This Sunday is National Cookie Day!
These little treats have been around for centuries! The word cookie comes from the Dutch word, “koekie”, which means little cake. Most of the original cookies weren’t as sweet as our modern versions because sugar was more of a luxury than a staple! It is believed that the cookie originated in Persia in the 7th century – and in the next 700 years they spread all over Europe.
The Christmas cookie tradition started not long after. Gingerbread (lebkuchen) was one of the first to be associated with Christmas. Cookie cutters were introduced by the Dutch and Germans, popularizing the fancy shaped treats. Sugar was so expensive, molasses was used to sweeten the cookies. And the original animal crackers were edible tree ornaments!
The middle ages brought spices like nutmeg and cinnamon into popularity, changing the Christmas cookie to a truly delectable treat! The American tradition of leaving cookies for Santa began in the 1930s.
It’s a little spin on an ancient Norse tradition. In Norse mythology, Odin rode on an 8-legged horse during the Yule season. Children left food out for the god and his horse, Sleipner, in the hopes the duo would stop and leave them presents.
The tradition continues in many Scandinavian countries today – carrots and hay are left to feed the exhausted horses and reindeer.
But regardless of how it all started, Christmas cookies are an integral part of our modern-day celebration. And so I invite you to join our Great Cookie Exchange this year, but instead of the real biscuit, we’ll exchange recipes for our favorite treats.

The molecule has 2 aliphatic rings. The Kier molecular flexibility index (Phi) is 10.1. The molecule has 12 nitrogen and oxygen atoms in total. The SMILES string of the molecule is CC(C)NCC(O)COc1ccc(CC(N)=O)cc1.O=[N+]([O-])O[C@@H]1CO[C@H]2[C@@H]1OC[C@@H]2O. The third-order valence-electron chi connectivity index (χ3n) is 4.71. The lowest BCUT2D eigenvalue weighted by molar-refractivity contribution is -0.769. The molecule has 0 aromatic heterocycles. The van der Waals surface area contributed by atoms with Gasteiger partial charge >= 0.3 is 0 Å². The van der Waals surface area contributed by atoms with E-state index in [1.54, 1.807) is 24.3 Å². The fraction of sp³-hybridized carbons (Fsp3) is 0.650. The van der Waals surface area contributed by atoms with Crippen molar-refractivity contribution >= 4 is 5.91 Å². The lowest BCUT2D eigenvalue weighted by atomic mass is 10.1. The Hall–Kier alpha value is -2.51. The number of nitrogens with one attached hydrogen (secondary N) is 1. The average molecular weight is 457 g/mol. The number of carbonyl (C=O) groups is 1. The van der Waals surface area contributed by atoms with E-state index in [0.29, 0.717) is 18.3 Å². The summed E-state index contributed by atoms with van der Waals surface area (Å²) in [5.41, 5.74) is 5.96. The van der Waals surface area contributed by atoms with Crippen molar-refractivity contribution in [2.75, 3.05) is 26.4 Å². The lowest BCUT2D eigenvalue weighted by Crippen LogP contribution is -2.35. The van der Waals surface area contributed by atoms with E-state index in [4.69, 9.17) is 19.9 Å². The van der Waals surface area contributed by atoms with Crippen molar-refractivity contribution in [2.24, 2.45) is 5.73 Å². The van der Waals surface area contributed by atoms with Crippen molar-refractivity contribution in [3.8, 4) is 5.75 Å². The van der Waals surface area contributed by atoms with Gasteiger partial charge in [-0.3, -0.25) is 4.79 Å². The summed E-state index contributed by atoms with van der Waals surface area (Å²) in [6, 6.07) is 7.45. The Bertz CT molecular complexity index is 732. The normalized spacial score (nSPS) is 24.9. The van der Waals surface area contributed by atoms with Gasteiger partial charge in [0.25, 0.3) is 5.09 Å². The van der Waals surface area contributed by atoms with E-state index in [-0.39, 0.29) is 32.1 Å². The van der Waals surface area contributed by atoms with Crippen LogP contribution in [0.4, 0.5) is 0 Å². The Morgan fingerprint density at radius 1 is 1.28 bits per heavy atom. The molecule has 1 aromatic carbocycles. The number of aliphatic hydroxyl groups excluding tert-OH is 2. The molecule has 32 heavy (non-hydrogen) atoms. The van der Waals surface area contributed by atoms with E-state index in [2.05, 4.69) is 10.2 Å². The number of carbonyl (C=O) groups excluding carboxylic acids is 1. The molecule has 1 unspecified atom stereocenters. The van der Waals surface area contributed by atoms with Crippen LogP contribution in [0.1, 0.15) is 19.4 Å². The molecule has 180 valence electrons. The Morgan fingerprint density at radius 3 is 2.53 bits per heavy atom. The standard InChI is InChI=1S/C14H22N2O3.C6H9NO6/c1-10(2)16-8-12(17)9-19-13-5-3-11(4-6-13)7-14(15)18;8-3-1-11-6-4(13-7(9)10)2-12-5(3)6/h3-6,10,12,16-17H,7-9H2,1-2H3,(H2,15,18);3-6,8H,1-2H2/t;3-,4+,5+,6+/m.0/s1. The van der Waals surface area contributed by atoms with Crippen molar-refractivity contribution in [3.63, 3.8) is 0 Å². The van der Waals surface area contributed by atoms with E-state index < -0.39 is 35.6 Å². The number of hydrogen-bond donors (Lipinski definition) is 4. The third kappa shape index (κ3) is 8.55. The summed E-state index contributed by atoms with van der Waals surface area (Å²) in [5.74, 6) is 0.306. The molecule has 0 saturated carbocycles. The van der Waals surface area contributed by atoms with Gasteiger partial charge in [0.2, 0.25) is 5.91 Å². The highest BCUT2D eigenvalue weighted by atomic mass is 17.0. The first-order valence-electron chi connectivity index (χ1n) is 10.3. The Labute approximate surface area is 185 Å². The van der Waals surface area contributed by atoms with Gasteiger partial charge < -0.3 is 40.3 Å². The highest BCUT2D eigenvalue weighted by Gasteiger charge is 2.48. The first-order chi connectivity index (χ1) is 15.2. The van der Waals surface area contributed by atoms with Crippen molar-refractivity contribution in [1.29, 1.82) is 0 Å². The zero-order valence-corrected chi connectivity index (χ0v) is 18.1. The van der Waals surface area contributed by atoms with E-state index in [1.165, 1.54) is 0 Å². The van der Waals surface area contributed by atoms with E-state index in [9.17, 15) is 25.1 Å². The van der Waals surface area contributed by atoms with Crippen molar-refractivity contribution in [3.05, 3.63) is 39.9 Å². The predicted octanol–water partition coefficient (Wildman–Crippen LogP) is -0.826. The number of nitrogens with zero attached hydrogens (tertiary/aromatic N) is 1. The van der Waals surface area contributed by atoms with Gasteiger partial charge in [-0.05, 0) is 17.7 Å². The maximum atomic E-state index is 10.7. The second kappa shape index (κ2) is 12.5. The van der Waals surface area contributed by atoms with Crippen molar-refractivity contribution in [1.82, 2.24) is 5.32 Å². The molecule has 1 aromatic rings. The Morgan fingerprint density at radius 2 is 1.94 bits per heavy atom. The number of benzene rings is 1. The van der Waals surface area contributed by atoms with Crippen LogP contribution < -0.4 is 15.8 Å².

Please stop by and visit a few and leave them a comment (and leave a comment for me as well!) Let’s make this truly the season of Sharing!
Happy Cookie Making!
© Copyright 2016 The Lazy Gastronome
So many different cookies to choose from…I don’t know how I’m going to keep up my my diet with such delicious suggestions in front of me! Thank you for sharing, and have a wonderful weekend!
LOL – Thanks Teresa!
So many delicious choices. I’d better get baking. Thanks for sharing on #FridayFrivolity.
Thanks Audrey – and thanks for stopping by!
I love to learn the history of things. We are currently learning the history of the Christmas tree and the Poinsetta. Cookies are a nice addition!
I kind of liked the 8 legged horse!! LOL – Thanks for joining us!
I love cookies and now I have new ones to try!!!
That’s the plan!! Thanks for stopping by!
Thank you for a fun hop, Helen!
Thanks for stopping by Kathi!
So excited for National Cookie Day! Thank you for sharing the great history of the holiday!
Thanks Gigi – it was fun to research! I love the 8 legged horse!
Thank you for sharing your delicious recipe at the #RecipeSharingParty. I look forward to what you will share next week! We hope you’ll come back again next Thursday when we open our doors at 9:00 AM EST. Pinned, Yummed, Tweeted!
What an interesting post about the history of the cookie and gingerbread men. Some awesome recipes in the link up.
Bloggers Pit Stop
I enjoyed the research! Thanks for stopping by!
Wow, Helen, so many great options. I haven’t started baking yet, so I’m happy to have a list of new recipes to try! Thanks for linking up to Funtastic Friday.
Thanks Kimm – thanks for stopping by!
This is a wonderful list of cookie recipes. I love this time of year to make cookies. I feel like I gain another 10 lbs every year at Christmas due to cookies.
Thank you for sharing this with us on the #HomeMattersParty.
Oh I agree Crystal – that’s why I give those cookies away fast!! LOL Thanks for stopping by